Militarily, India toyed with the replication of the Schlieffen Plan under General Sunderji with RAPIDS and mechanised forces slicing Pakistan in two. Later it exercised Operation Parakram and Cold-Start to coerce Pakistan. Lastly it wanted to fight a limited decisive war against Pakistan with preponderance of nuclear superiority (nuclear shadow).

Perhaps it was Pakistan’s withdrawal from Kargil that accelerated India’s wishful and delusional thinking culminating in what Indian critics themselves would call Modi’s Strategic Muddle. The man who fired the first shots was none other than General V.P Malik who commented after Kargil, “In the future there was greater likelihood of limited wars and they could take place without warning. It is axiomatic; therefore, that we are better prepared and maintain a higher state of readiness than hitherto-fore. In the Indian context, a limited war could range from the icy heights of Siachin, the world’s highest battlefield to Kargil and the kind of country where Indian and Pakistani troops have been regularly trading gunfire since the eighties”.

BJP adopted this doctrine which created a cesspool between the military and political linkages. Coming soon after Kargil where India was surprised for months and Pakistan’s withdrawal was possible only after its own mishandling, Malik behaved like a victorious Field Marshal. More humiliation to his own doctrine is now caused by China who surprised India without warning in Ladakh.

Dreams never come true. Adhocism in Indian force structure with stuttering domestic arms industry, reliance on imported military hardware, pretending it to be indigenous by assembling knocked down kits and kaleidoscope of logistic lines did not allow it to happen. Now at the time of reckoning, India must face humiliation or use diplomacy to resolve its issues with neighbours.

Though India spent hundreds of billions in imports posing as counterweight to China, the exporters were more interested in running their military industrial complexes rather than question India that the hardware was Pakistan specific and ineffective against China. Now that Chinese have ingressed at multiple dominating locations, India is in a limbo. There is no space for initiative.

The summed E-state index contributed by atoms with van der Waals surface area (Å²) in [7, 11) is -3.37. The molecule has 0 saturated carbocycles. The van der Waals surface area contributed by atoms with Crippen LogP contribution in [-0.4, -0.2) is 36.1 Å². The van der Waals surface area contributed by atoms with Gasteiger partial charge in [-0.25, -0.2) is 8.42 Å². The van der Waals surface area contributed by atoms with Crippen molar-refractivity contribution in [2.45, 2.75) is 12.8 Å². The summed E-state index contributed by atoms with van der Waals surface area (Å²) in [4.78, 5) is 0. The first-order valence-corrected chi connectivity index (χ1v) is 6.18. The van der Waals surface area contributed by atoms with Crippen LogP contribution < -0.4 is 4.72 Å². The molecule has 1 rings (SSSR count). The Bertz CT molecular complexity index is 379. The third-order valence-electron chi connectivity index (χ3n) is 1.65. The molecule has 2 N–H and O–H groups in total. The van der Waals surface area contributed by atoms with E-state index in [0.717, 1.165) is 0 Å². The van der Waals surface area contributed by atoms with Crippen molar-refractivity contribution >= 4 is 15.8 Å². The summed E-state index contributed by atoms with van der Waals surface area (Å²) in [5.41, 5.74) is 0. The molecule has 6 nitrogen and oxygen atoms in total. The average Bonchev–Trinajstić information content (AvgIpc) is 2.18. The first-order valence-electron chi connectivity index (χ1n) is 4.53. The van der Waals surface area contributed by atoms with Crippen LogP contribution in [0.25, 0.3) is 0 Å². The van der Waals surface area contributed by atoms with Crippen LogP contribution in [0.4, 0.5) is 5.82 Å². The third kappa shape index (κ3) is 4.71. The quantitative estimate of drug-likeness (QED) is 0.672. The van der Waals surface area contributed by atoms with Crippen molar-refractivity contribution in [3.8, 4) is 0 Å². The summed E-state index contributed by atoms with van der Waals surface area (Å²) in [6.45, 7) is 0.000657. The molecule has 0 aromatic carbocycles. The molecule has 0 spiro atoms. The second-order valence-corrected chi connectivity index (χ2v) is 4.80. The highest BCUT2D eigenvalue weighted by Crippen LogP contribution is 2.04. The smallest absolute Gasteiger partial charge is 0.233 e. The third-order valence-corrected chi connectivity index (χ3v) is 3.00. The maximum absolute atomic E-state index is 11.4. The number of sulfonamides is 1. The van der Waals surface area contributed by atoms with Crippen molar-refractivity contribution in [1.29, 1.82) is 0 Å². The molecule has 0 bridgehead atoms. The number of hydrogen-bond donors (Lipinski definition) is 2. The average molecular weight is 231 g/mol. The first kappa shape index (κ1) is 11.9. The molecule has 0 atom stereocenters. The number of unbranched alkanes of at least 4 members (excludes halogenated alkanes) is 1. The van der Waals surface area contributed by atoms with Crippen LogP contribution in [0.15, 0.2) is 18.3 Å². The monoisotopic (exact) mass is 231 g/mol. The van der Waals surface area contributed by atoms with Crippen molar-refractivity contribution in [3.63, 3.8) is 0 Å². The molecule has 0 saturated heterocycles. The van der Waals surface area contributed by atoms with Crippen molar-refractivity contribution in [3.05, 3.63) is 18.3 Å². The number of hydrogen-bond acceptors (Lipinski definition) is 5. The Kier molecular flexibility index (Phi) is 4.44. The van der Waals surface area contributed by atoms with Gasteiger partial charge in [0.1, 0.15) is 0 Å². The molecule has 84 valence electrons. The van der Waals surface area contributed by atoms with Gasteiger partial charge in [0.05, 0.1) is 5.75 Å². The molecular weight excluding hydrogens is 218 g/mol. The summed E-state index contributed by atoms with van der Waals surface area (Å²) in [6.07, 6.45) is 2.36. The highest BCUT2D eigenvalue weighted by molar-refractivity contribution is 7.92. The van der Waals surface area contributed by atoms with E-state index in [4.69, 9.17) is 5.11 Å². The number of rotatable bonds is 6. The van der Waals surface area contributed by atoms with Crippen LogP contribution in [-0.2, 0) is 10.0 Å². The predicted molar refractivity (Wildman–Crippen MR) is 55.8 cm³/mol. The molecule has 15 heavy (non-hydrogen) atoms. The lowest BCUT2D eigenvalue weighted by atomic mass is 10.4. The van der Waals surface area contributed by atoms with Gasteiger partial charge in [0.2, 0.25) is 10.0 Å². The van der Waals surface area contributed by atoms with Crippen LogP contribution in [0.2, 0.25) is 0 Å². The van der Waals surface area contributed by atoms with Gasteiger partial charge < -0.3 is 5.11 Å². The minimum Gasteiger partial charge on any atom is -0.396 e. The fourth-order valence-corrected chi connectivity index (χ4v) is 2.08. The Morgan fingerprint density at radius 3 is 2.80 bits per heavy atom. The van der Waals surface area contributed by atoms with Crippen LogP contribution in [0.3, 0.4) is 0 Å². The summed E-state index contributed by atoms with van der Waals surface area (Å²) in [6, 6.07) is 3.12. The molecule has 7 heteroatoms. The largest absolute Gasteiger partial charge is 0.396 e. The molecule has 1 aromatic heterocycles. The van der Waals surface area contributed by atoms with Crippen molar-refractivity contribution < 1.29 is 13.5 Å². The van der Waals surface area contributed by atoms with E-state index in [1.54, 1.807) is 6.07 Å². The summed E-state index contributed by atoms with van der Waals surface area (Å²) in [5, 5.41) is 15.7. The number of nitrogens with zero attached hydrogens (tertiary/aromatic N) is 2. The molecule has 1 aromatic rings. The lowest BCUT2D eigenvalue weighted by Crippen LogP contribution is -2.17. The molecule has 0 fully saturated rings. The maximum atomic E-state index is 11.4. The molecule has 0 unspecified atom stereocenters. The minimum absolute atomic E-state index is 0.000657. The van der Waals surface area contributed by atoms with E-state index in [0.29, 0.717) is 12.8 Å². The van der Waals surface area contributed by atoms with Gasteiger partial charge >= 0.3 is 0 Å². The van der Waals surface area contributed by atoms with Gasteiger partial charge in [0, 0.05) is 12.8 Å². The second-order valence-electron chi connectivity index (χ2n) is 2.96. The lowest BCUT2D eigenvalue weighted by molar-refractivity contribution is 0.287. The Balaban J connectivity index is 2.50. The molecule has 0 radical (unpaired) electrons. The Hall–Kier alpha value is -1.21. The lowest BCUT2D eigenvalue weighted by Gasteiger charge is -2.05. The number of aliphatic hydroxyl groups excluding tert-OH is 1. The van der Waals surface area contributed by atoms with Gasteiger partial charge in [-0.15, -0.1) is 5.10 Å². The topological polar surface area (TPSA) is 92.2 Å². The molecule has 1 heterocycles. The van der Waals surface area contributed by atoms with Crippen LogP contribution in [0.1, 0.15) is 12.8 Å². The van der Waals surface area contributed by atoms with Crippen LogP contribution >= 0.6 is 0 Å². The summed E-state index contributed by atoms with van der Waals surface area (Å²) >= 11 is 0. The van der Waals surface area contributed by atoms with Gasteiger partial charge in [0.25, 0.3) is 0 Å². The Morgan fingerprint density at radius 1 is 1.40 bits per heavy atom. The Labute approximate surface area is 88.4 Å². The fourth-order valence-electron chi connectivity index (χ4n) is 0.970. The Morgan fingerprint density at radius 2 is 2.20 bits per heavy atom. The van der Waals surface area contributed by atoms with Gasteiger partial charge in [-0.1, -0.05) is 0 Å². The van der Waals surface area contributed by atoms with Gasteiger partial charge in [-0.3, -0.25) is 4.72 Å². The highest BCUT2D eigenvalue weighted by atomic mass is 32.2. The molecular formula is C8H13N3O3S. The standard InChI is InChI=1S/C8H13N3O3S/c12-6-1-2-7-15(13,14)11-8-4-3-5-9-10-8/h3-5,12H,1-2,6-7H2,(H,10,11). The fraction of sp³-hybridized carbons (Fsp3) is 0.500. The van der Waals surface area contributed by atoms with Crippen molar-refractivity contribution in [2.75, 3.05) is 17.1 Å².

How will India teach China a lesson when it is economically and technologically reliant on China and has to fight along thousands of kilometres? Modi’s bad economic policies, effects of COVID-19 and snapping economic ties with China will pull back India in decades.

Yes, in contrast to Pakistan, India showed more consistency in developing and rallying its national power. ‘Made in India’ was a pride till globalisation swept in and Chinese quickly occupied all vacant spaces. The Indian industrial juggernauts in Ambanis and Mittals did little to strengthen the military force structure. Tata is one exception in the transport fleet.

Though in Pakistan’s ruling elites, developing incremental national power was a low priority after the 70s, the armed forces kept the notion alive. They set up an indigenous manufacturing infrastructure to standardise logistics. This structure is now mature to provide dual use technologies to the country in almost every sphere of industrialisation from aircrafts to ships, heavy equipment, transport, communication systems and exportable weaponry.

The present conflict in no sense is a two-front war. It is now one front from India’s extreme east through the Himalayas and Karakoram right up to Gwadar and Suntser, Pakistan’s farthest tip.

For India, a limited conflict under a nuclear shadow will never work in its favour. A theoretical notion of total war is prohibitive. An exclusive CDS Bipin Rawat with a Non-Contact destruction of Pakistan will not work. Both China and Pakistan are capable of wreaking far more destruction inside India.